Knowl View: Rochdale council leader 'not aware' of abuse
Rochdale Council's leader has denied being made aware of sexual abuse at a school for vulnerable boys in the town.
On Tuesday, health professional Phil Shepherd, who alerted authorities about suspected abuse at Knowl View School in the early 1990s, said he was shocked his report had not been acted on.
Richard Farnell, who was also leader at the time, said it "was not brought to the attention of elected officials".
Council and police investigations into the abuse allegations are continuing.
Mr Farnell, who led the council in the late 80s and early 90s, was reinstalled as leader at a Labour group meeting on Monday evening.
Responding to the claims made by Mr Shepherd that his report from the 1990s had been "suppressed", the council leader said: "I can categorically say, that at no time when I was leader , was I given sight of any documents, letters or reports concerning these allegations."
"As far as I can ascertain, it was a professional standards issue that was dealt with by council officers and was not brought to the attention of elected officials."
Mr Shepherd visited the Knowl View School in Rochdale in 1991 and is to give evidence to the independent inquiry set up by the council.
He said he was told boys as young as eight were working as prostitutes while others had been "forced" to have sex.
The independent inquiry is investigating whether Rochdale Council could have done more and is being run separately to a police investigation, which began in April, into allegations of abuse and a possible cover-up at the school.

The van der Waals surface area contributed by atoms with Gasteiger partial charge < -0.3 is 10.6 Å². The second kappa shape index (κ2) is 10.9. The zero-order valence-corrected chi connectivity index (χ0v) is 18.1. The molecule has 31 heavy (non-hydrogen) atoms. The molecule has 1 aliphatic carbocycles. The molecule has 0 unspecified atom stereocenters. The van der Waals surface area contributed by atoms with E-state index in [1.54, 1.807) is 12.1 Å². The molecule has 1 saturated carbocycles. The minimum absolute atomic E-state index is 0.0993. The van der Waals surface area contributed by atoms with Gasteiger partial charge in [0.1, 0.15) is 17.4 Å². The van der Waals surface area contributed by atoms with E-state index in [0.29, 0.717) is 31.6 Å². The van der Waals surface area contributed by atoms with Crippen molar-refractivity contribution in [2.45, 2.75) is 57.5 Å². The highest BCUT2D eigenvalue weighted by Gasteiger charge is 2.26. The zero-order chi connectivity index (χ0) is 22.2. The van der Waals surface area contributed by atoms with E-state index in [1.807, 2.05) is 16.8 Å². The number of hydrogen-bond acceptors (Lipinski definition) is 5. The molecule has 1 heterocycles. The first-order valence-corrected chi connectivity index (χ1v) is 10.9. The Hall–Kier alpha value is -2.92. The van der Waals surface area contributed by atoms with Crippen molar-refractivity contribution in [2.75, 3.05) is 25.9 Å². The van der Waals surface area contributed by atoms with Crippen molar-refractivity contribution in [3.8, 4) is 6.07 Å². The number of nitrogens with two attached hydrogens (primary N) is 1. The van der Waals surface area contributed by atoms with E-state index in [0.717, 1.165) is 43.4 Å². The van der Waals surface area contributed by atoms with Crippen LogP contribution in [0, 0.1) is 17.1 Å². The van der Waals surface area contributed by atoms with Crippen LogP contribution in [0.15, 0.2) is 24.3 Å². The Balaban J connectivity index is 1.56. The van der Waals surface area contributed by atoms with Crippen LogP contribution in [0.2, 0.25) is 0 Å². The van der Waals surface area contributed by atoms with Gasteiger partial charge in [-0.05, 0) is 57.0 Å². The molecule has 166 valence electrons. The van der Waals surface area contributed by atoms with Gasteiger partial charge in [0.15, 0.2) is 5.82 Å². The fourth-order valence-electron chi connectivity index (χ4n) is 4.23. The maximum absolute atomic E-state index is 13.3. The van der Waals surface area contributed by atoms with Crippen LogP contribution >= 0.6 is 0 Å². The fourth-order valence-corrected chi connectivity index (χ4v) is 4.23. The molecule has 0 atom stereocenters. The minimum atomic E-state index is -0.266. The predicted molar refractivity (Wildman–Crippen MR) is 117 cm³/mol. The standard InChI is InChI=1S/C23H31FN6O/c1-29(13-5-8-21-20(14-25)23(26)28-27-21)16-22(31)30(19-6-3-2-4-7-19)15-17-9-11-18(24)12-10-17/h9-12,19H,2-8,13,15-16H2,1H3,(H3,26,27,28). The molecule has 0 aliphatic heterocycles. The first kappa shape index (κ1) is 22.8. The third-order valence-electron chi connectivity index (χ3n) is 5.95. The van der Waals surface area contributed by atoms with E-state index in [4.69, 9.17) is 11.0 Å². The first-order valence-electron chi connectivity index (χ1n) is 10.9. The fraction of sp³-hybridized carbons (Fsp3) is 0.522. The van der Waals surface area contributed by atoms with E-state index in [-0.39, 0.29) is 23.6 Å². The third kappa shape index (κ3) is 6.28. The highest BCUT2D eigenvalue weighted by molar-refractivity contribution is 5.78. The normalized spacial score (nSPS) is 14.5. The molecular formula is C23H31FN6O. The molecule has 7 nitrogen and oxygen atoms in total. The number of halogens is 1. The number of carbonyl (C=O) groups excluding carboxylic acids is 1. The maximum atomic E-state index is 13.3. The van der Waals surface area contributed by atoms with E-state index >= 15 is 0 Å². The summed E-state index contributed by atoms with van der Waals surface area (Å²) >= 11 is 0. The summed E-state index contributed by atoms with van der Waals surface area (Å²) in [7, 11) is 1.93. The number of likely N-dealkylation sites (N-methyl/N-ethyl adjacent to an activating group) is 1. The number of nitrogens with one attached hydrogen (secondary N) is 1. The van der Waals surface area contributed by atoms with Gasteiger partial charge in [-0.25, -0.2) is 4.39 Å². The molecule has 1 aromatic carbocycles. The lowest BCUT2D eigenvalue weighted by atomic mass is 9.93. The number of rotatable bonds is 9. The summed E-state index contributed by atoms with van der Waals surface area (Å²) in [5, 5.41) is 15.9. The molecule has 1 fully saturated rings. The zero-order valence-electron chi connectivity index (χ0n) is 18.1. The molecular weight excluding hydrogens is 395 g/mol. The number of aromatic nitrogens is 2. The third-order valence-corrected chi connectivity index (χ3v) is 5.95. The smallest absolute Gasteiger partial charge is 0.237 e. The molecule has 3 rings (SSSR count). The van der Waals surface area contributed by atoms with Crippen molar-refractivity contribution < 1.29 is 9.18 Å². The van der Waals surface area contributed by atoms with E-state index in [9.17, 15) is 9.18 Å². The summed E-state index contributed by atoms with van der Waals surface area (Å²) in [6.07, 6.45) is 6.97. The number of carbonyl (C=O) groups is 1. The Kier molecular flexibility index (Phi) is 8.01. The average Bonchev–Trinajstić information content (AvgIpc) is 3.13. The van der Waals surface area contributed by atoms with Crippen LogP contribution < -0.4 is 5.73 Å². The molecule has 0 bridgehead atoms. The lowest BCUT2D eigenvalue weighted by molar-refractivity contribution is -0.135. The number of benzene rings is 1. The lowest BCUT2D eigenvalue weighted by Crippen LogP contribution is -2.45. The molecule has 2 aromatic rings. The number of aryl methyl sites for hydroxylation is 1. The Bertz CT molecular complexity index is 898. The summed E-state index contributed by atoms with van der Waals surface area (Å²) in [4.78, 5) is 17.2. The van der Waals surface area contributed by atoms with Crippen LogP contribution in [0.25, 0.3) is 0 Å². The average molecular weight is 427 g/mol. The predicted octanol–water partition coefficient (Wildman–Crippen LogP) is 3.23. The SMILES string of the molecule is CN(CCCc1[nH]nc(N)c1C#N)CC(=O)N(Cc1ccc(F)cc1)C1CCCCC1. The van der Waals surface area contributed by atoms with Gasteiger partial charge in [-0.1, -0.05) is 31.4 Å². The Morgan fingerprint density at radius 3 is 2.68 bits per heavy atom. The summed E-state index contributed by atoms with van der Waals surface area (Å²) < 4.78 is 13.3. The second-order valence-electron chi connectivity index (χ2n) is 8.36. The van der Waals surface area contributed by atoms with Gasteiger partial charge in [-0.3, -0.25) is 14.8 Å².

Rochdale MP Simon Danczuk said he "had concerns" about the council inquiry.
He added that he and other MPs, including Tom Watson and Zac Goldsmith, had written to Home Secretary Theresa May on Tuesday asking for a "larger overarching inquiry similar to what went on in relation to Hillsborough".
"We know that people knew about these crimes and as far as we can tell, did nothing about it," he said.
"Council officers clearly knew about it, Greater Manchester Police were made aware of this report, there were politicians that were made aware of what had been going on [but] did nothing."
Asked about documents seen by the BBC detailing abuse allegations at the school, Ch Supt Russ Jackson of Greater Manchester Police said they would now "be treated very differently and prompt a very different response".
Solicitor Alan Collins, who represents two Knowl View victims, said he hoped "the full story emerges and the truth is fully understood".
"One way or the other, this report fell under the radar and we need to know whether this was deliberate, inadvertent or is there some other explanation?"
He added that the victims "want those who were in positions of authority to say they accept that this has happened, this is why it happened and this is where the system let you down".
The independent inquiry into the role of Rochdale Council is due to report at the end of July.